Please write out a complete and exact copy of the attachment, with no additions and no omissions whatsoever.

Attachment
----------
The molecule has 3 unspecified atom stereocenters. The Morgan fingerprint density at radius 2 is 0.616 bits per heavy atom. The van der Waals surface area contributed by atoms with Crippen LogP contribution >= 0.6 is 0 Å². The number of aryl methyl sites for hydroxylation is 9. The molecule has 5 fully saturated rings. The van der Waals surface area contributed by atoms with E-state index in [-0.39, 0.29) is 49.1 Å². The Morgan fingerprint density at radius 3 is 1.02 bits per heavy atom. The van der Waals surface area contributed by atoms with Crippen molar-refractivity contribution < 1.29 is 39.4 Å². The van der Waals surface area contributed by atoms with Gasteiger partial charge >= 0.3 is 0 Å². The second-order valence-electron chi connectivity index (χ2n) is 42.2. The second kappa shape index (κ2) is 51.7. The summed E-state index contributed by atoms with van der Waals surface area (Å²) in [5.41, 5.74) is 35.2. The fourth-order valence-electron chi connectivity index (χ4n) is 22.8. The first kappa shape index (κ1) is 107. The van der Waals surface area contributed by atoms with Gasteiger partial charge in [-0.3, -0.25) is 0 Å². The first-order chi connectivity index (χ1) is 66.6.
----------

The molecule has 3 unspecified atom stereocenters. The Morgan fingerprint density at radius 2 is 0.616 bits per heavy atom. The van der Waals surface area contributed by atoms with Crippen LogP contribution >= 0.6 is 0 Å². The number of aryl methyl sites for hydroxylation is 9. The molecule has 5 fully saturated rings. The van der Waals surface area contributed by atoms with E-state index in [-0.39, 0.29) is 49.1 Å². The Morgan fingerprint density at radius 3 is 1.02 bits per heavy atom. The van der Waals surface area contributed by atoms with Crippen molar-refractivity contribution < 1.29 is 39.4 Å². The van der Waals surface area contributed by atoms with Gasteiger partial charge >= 0.3 is 0 Å². The second-order valence-electron chi connectivity index (χ2n) is 42.2. The second kappa shape index (κ2) is 51.7. The summed E-state index contributed by atoms with van der Waals surface area (Å²) in [5.41, 5.74) is 35.2. The fourth-order valence-electron chi connectivity index (χ4n) is 22.8. The first kappa shape index (κ1) is 107. The van der Waals surface area contributed by atoms with Gasteiger partial charge in [-0.3, -0.25) is 0 Å². The first-order chi connectivity index (χ1) is 66.6.